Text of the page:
Fact Sheet: Section 51ADD Notices Issued by the ACCC

12 December 2017 –

What is a Section 51ADD Notice?

A Section 51ADD Notice is used by the ACCC to require the production and provision of certain documents. The notice is issued by the ACCC pursuant to the Competition and Consumer Act. In relation to the Horticulture Code of Conduct, the ACCC will use the notice to require the provision of Code documents, for example, Horticulture Produce Agreements in place, lists of growers, and the Terms of Trade of a business.

I have received one of these Notices.  Do I have to comply?

Yes you should.  There are several ways in which the ACCC can investigate compliance with the Code.  A Section 51ADD Notice is one of them.

Note however that this is an administrative power only – it is a power to gather information; not a power to make a determination or decide whether the Code is being complied with.  Generally, only a court can do that, although the ACCC could issue an Infringement Notice in exceptional cases.  That will only be where there is systemic and substantial non-compliance with the Code and only after you have provided your response to the Notice.  Even then, you can still dispute the Infringement Notice and require that the matter be dealt with by a court.

When do I have to comply?

Generally within 21 days of receiving the Notice. The ACCC will generally specify the date by which it requires the documents to be produced to it.  That period will never be less than 21 days.

It is possible to seek an extension of time to comply with the Notice.  However, you must have a good reason for doing so.  Also, don’t leave a requested extension until the last minute – get in touch with the ACCC as soon as you can if you come to the view that you might not be able to produce the documents within the deadline.

What happens if I don’t comply with the Notice and do not produce the documents?

You won’t go to jail or be fined! However, the ACCC will have the right to seek a court order requiring you to produce the documents.  Disobeying a court order is much more serious.  If a court was satisfied that a wholesaler wilfully and deliberately disobeyed a court order, it can hold those responsible in contempt and fine them (or, in extreme cases, jail them).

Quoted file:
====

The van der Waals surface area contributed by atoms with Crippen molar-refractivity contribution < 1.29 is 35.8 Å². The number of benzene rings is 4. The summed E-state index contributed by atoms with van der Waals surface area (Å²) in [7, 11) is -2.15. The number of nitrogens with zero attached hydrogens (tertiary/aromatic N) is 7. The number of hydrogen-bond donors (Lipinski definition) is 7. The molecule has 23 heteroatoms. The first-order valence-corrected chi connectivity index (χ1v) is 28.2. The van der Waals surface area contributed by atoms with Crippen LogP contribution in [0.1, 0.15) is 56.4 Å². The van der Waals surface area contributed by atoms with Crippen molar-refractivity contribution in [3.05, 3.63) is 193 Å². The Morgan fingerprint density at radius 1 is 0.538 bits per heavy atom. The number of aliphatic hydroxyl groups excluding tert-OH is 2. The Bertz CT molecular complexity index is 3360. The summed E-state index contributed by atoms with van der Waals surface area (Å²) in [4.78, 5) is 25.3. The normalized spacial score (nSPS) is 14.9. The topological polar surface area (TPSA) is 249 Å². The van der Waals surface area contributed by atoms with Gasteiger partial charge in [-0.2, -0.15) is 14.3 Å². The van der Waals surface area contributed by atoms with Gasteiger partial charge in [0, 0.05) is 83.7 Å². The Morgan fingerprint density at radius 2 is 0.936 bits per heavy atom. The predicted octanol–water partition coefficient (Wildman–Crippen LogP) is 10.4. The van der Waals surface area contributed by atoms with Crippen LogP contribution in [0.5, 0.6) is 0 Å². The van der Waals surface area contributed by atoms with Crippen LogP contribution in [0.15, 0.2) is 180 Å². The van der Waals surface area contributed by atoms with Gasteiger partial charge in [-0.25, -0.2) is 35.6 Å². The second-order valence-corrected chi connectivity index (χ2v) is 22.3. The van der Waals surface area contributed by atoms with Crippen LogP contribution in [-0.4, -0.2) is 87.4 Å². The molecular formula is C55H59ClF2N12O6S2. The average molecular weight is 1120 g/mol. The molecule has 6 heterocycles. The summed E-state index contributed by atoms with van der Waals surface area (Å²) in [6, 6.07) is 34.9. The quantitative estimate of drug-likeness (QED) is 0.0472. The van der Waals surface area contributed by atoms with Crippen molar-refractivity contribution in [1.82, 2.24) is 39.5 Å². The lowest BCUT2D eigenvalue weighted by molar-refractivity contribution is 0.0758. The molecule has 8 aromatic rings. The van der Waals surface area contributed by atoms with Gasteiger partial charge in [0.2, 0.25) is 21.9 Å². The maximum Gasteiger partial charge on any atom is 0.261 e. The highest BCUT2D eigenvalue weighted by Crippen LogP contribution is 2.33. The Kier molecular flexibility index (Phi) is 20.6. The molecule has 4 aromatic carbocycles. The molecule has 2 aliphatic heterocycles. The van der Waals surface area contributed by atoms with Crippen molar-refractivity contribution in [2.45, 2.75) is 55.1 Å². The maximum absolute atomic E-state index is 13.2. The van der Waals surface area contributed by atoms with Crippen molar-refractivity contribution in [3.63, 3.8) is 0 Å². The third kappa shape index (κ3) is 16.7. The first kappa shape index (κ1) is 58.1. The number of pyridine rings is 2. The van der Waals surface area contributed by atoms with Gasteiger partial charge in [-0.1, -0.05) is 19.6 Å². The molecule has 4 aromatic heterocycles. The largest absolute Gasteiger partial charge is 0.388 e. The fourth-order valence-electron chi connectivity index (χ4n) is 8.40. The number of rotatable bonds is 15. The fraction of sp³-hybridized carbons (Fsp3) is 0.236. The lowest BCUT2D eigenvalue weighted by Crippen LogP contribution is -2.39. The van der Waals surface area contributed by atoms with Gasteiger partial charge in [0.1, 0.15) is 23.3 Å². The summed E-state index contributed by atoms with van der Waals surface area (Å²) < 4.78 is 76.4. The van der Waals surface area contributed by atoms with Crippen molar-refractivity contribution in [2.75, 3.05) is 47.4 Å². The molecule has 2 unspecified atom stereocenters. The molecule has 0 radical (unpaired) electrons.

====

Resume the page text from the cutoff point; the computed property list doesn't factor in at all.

Is there any other punishment I need to be aware of?

Although it is not an offence to not comply with a Notice, it is an offence to produce false or misleading information to the ACCC in response to a Notice. You could be fined substantial sums for doing that.

Although it is a defence if you could not reasonably have known that the documents you produced contained false or misleading information, you will have the onus of proving that you took reasonable steps to satisfy yourself that the documents were not false or misleading.

What enquiries are necessary to comply with the Notice?

Where the recipient of a Notice is a company, the knowledge and information of the company will be the knowledge and information of its directors and officers.  In producing the documents required by the Notice, it will be necessary to make enquiries of the responsible officers of the company to obtain the requested material.

A “Document” is defined to include “a book, plan, paper parchment or other material on which there is writing or printing… or any disc, tape, paper or other device from which sounds or messages are capable of being reproduced”.  In other words, this covers electronic documents (such as emails, spreadsheets and databases) together with, of course, hand-written notes and drafts, and documents in final form.

What about documents not in my possession?

It will still be necessary to produce documents caught by the Notice if those documents are under your “control” without being in your physical possession.  “Control” means having the power to require the person who has possession of the documents to hand them over to you e.g. the relevant documents could be in the possession of your external accountant or other professional adviser.

What if I do not have all/any of the documents referred to in the Notice?

It is important to read the Notice carefully and produce only the documents that the ACCC has requested.

You are not obliged to produce any documents referred to in the Notice that are not within your “possession or control”.  In that event, you would simply inform the ACCC in writing that you do not have any of the documents referred to in the Notice in your possession or control.

However, an inability to produce any or a substantial number of the documents requested in the Notice could be interpreted by the ACCC as evidence of significant non-compliance with the Code and result in further enquiries by the ACCC. In some circumstances, this could lead to the issue of an Infringement Notice and/or court action as mentioned above.

If you believe that what you have available to produce to the ACCC in response to the Notice falls well short of what is required for code compliance, you should consider engaging your solicitor to communicate with the ACCC on your behalf and reaffirm your intention to continue working towards code compliance.

What about legal professional privilege?

You do not have to produce confidential communications between you and your legal advisers where the dominant purpose of those communications was to seek or provide legal advice or for court proceedings.